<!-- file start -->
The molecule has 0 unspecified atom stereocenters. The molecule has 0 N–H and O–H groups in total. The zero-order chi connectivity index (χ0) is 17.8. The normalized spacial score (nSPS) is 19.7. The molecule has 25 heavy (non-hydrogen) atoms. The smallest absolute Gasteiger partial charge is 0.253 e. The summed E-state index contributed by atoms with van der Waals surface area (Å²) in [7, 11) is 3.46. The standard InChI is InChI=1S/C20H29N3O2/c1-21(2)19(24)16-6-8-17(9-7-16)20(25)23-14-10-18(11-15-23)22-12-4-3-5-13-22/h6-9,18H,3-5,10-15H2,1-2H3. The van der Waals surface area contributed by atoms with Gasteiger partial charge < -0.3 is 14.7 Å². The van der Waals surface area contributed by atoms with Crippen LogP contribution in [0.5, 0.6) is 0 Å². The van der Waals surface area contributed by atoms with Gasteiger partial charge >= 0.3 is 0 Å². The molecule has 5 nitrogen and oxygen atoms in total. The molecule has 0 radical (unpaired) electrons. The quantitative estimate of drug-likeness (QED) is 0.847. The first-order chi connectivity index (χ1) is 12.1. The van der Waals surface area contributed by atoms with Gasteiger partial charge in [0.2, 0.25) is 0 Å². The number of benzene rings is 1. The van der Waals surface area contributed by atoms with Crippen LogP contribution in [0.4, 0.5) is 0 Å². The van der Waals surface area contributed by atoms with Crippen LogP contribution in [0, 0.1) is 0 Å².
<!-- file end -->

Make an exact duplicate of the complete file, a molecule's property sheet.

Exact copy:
The molecule has 0 unspecified atom stereocenters. The molecule has 0 N–H and O–H groups in total. The zero-order chi connectivity index (χ0) is 17.8. The normalized spacial score (nSPS) is 19.7. The molecule has 25 heavy (non-hydrogen) atoms. The smallest absolute Gasteiger partial charge is 0.253 e. The summed E-state index contributed by atoms with van der Waals surface area (Å²) in [7, 11) is 3.46. The standard InChI is InChI=1S/C20H29N3O2/c1-21(2)19(24)16-6-8-17(9-7-16)20(25)23-14-10-18(11-15-23)22-12-4-3-5-13-22/h6-9,18H,3-5,10-15H2,1-2H3. The van der Waals surface area contributed by atoms with Gasteiger partial charge < -0.3 is 14.7 Å². The van der Waals surface area contributed by atoms with Crippen LogP contribution in [0.5, 0.6) is 0 Å². The van der Waals surface area contributed by atoms with Gasteiger partial charge >= 0.3 is 0 Å². The molecule has 5 nitrogen and oxygen atoms in total. The molecule has 0 radical (unpaired) electrons. The quantitative estimate of drug-likeness (QED) is 0.847. The first-order chi connectivity index (χ1) is 12.1. The van der Waals surface area contributed by atoms with Gasteiger partial charge in [0.2, 0.25) is 0 Å². The number of benzene rings is 1. The van der Waals surface area contributed by atoms with Crippen LogP contribution in [0.4, 0.5) is 0 Å². The van der Waals surface area contributed by atoms with Crippen LogP contribution in [0, 0.1) is 0 Å².